More than one quarter of the state’s parks and historic sites in New York would close this year under a proposal from Gov. David Paterson to deal with the state’s fiscal woes.
The massive closures of 55 parks and historical sites would hit every area of the state and would be a devastating blow to the state’s cherished parks system, the oldest in the nation with 178 parks and 35 historic sites. Service reductions would be made at an additional 24 facilities.
The proposal comes after Paterson last month proposed lowering aid for state parks by $29 million, a 16 percent cut from the current fiscal year, to deal with an $8.2 billion budget gap.
In the lower Hudson Valley, Wonder Lake State Park in Putnam County and the Donald J. Trump State Park in Westchester County would close.
In Dutchess County, the Golfing season at James Baird State Park and Mills Norrie State Park would be reduced. The Rudd Pond at the Taconic State Park in Dutchess County would close.
The John Boyd Thatcher State Park in Albany County would close, as would the Oquaga Creek State Park in Broome County.
Six parks in the Finger Lakes would close, including Beechwood State Park in Wayne County, the Bonavista State Park in Seneca County, the Chimney Bluffs State Park in Wayne County and the Two Rivers State Park in Tioga County.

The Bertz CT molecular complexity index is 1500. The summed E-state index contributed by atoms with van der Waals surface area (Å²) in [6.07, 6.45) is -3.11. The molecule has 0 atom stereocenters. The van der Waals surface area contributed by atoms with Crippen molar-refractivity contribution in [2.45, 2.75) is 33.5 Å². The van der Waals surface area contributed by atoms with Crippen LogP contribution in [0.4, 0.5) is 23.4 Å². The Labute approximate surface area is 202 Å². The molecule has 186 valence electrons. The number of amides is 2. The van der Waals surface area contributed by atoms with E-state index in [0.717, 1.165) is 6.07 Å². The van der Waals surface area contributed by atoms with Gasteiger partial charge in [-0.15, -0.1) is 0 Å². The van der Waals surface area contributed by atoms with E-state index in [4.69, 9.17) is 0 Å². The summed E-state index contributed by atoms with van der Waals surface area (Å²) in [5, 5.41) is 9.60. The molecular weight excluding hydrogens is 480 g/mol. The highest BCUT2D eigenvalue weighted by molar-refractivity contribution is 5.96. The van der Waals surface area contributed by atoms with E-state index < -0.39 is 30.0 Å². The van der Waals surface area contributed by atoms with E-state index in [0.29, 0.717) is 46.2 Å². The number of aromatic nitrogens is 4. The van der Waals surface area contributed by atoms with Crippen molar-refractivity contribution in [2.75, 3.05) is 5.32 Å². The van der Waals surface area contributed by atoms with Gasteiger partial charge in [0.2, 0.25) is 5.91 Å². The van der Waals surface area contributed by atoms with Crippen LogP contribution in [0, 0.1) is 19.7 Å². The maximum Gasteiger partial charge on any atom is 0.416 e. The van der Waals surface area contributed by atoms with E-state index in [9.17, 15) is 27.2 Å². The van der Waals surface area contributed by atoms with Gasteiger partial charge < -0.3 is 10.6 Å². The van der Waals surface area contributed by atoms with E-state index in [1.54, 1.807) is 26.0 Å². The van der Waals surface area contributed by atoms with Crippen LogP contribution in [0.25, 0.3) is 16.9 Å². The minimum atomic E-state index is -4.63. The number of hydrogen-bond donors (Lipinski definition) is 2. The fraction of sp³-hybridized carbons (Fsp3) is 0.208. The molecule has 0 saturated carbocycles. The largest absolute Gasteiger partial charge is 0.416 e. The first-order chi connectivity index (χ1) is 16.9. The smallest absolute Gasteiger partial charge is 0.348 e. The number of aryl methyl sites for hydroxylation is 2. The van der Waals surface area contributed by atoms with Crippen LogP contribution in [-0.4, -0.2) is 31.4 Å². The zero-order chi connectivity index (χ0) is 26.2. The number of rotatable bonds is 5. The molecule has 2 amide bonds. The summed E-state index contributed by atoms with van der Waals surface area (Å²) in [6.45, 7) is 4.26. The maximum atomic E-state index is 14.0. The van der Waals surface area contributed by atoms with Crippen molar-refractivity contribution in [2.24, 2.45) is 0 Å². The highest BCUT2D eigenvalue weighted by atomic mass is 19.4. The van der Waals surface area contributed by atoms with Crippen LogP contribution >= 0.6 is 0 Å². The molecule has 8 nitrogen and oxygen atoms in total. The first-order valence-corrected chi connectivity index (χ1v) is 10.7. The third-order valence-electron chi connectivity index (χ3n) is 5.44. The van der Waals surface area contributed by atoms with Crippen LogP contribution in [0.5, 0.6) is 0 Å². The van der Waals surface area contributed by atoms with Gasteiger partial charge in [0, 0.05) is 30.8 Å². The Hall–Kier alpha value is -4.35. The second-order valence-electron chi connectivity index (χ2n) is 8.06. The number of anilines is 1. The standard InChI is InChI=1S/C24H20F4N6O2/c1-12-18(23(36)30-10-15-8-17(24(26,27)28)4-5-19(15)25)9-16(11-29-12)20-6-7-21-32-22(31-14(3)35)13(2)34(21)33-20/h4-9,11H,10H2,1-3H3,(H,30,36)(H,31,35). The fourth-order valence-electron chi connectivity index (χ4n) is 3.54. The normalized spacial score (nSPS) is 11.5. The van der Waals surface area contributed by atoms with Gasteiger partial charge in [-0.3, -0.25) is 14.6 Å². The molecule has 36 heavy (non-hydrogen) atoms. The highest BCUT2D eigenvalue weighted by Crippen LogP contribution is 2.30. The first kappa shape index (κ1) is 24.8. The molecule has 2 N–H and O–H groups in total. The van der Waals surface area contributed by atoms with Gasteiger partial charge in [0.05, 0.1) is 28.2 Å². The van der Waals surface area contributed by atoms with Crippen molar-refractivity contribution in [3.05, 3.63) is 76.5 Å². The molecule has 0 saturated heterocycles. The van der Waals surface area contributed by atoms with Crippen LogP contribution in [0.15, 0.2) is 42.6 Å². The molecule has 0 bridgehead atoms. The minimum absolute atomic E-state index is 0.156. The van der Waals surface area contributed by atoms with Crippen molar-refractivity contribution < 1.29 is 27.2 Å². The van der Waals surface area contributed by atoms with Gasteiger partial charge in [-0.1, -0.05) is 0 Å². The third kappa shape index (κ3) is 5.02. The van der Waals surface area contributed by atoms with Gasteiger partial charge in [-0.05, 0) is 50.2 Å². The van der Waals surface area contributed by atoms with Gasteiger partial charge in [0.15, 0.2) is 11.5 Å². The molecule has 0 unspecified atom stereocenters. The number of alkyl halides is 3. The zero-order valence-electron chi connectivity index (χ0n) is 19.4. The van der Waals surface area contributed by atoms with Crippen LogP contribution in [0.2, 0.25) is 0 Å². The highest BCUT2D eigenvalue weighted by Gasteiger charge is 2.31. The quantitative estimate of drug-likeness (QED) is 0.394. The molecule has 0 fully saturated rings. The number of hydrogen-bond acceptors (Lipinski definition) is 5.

The public swimming area at Buttermilk Falls State Park in Tompkins County would close.
In Monroe County, Hamlin Beach State Park swimming would be closed three days a week. The Oak Orchard State Marine Park in Orleans County would close.
Four parks would close in Erie and Niagara counties, including Joseph Davis State Park, the Knox Farm State Park, the Wilson-Tuscarora State Park and Woodlawn Beach State Park.
“In an environment when we have to cut funding to schools, hospitals, nursing homes, and social services, no area of state spending, including parks and historic sites, could be exempt from reductions,” Paterson said in a statement.
“We cannot mortgage our state’s financial future through further gimmicks or avoidance behavior.”
State lawmakers said they would fight to restore funding for parks, which reached record attendance levels last year at nearly 56 million visitors, up by 1.9 million from 2008. The parks represent a major tourism draw across the state, said Assembly Tourism and Parks Committee Chairman Steve Englebright, D-Suffolk County.
He said the state built parks during the Great Depression, not close them.
“I think that there is a real effort to close these parks, coming from the second floor (the governor’s office) and it is going to be a real challenge to stop,” he said.
“I believe that we can do restorations sufficient to keep the parks open, but we’re going to have to have an informed public reaching out to their elected representatives in the state, including and most particularly the governor.”